None of this is new, but what is novel is increased and more sophisticated enforcement. The US Foreign Account Tax Compliance Act (FATCA) went into full effect on July 1, 2014, mandating international information-sharing on US individuals with non-US bank accounts. All GCC states except Oman currently participate in FATCA information exchanges with the US Internal Revenue Service (IRS). US individuals living in the Gulf region may be facing sleepless nights in anticipation of a notice from the IRS asking why they have not filed tax returns.
The solution to this predicament often comes in the form of renouncing US citizenship or turning in one’s green card. But doing so carries serious consequences, including tax and immigration traps. Any GCC resident considering renunciation must decide if it is the right choice and then get competent advice before going through the process.
Renouncing US citizenship is permanent: once the US Department of State issues a Certificate of Loss of Nationality (COLN), the only way to regain US status is through the long and difficult process of naturalization. Further, patriotism aside, US citizenship does provide certain benefits that can prove very valuable depending on an individual’s circumstances: protection and consular services abroad, the right to vote in US elections, access to the US job market, and an unquestionable right to travel to the United States at any time. Renouncing provides relief from the US tax regime, but it is not for everyone.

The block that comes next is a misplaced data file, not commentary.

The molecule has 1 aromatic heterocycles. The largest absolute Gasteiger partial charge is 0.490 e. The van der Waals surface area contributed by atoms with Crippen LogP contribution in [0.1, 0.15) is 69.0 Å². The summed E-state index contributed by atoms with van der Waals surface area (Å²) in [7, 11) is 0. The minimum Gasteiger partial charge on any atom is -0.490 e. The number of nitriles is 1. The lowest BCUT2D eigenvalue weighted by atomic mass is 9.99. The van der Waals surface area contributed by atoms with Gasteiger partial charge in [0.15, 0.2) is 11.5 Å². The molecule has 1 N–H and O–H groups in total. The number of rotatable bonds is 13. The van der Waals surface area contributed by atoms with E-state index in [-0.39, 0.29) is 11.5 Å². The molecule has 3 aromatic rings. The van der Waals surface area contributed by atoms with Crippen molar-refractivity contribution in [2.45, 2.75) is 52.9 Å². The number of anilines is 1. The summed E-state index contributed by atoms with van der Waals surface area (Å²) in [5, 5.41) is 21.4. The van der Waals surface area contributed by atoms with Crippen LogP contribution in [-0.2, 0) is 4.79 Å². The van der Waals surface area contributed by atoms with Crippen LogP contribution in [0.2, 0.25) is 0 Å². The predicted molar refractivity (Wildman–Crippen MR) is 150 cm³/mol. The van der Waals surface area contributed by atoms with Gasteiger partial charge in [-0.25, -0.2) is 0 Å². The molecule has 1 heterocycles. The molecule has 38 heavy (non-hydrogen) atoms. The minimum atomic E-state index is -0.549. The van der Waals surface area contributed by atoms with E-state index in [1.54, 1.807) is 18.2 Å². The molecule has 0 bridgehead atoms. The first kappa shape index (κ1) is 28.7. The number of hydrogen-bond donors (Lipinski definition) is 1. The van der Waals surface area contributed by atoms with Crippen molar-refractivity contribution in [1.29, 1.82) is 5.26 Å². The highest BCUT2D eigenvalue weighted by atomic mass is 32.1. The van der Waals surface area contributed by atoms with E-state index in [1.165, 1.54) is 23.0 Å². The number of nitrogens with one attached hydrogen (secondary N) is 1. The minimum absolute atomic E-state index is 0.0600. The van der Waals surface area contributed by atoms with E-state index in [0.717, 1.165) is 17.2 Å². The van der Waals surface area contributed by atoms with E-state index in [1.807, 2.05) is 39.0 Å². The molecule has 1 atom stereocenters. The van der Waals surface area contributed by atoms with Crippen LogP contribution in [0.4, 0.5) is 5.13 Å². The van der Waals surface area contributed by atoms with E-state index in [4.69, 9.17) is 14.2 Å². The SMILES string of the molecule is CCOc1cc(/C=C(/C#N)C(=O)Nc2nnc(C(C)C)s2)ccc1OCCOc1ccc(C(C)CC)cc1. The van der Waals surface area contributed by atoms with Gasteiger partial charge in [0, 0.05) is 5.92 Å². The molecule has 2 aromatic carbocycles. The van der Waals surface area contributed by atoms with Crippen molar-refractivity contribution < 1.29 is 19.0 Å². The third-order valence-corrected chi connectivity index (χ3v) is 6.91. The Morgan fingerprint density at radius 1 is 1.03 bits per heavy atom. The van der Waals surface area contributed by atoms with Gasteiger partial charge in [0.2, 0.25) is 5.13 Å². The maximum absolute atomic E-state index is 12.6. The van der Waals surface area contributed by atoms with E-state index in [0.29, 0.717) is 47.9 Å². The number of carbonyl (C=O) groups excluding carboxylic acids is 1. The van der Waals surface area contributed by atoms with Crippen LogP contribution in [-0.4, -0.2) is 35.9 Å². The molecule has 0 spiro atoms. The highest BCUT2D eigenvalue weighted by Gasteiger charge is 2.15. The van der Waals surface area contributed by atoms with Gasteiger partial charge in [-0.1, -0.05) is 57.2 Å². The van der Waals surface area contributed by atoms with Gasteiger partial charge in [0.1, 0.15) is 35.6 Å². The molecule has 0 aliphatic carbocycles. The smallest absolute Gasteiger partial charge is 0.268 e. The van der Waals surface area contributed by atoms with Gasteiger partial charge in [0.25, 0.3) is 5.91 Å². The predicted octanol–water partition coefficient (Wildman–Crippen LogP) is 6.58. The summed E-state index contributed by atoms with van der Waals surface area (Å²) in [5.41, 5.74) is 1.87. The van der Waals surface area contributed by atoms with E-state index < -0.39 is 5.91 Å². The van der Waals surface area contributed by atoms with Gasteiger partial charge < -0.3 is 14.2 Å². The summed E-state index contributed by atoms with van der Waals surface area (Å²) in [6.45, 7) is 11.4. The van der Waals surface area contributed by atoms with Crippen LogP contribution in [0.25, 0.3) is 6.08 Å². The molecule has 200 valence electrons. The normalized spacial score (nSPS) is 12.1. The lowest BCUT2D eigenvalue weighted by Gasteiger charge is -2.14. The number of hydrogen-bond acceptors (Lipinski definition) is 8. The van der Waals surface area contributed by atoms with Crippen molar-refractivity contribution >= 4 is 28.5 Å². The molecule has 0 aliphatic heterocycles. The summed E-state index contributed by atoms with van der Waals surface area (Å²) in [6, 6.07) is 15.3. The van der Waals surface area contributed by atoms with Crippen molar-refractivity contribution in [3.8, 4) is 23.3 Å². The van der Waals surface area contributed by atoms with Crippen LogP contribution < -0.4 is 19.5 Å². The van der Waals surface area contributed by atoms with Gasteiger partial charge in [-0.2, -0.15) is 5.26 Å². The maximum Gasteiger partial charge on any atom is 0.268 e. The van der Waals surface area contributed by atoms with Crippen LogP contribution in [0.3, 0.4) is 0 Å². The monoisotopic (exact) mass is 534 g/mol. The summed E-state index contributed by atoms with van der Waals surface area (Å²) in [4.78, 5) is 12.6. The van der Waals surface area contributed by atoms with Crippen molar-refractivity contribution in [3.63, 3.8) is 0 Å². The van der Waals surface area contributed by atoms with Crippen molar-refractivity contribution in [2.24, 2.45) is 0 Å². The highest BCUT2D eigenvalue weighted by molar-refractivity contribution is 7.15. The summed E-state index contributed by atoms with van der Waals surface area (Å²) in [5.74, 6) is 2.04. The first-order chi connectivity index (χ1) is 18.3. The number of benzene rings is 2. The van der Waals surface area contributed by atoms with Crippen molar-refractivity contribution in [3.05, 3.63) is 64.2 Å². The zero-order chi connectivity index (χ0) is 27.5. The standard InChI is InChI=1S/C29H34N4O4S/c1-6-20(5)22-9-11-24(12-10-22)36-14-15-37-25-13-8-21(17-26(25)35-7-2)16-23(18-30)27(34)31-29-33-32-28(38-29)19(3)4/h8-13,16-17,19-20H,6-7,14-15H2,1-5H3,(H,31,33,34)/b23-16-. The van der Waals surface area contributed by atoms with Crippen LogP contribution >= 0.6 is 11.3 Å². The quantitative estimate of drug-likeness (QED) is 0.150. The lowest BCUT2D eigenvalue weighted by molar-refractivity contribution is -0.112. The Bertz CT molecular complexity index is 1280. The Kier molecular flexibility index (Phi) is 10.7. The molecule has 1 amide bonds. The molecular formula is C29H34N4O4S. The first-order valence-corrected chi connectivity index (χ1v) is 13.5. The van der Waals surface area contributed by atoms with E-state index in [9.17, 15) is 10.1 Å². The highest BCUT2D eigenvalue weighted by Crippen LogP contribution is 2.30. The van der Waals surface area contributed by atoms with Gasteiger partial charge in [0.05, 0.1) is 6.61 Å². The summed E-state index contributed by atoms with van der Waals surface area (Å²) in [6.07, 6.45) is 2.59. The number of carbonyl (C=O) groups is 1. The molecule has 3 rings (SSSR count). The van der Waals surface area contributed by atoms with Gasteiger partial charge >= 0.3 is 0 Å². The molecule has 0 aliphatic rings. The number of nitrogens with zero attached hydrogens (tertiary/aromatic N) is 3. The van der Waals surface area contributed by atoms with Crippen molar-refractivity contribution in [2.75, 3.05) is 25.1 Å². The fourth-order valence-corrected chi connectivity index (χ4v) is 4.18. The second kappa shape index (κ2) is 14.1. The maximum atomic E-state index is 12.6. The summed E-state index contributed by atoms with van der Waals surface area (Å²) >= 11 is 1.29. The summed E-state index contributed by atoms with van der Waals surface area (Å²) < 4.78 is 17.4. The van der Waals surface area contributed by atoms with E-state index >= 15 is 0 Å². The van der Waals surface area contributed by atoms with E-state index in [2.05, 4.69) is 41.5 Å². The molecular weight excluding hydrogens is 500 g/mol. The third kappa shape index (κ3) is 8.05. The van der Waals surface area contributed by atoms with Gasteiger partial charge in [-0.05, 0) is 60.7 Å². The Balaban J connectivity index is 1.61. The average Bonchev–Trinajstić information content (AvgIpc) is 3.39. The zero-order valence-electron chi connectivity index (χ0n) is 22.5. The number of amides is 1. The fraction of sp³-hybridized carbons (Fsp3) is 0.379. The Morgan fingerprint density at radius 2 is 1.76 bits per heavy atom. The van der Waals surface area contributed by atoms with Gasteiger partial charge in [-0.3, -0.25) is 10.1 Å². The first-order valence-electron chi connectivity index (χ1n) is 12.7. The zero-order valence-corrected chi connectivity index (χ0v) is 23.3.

If a GCC resident decides to renounce, he or she must take precautions to avoid the imposition of the US exit tax. Under a law in effect since 2008, a renouncer can become a “covered expatriate” by failing one of three key tests. If a renouncer is deemed a covered expatriate, he or she is treated as having sold all property for “fair market value” the day before renunciation and is taxed on the built-in gain in those assets (with the first $713,000 USD of gain excluded as of 2018). Gifts that the covered expatriate later makes to US citizens or residents during life or after death also become taxable in the hands of the recipient at a rate of about 40%. A renouncer becomes a covered expatriate when he or she has a net worth of $2 million USD or more at the time of renunciation; has an average annual US net income tax liability of more than $165,000 in the five years ending before the date of expatriation; or fails to certify to the IRS that he or she complied with all US federal tax obligations for the five years preceding the date of expatriation.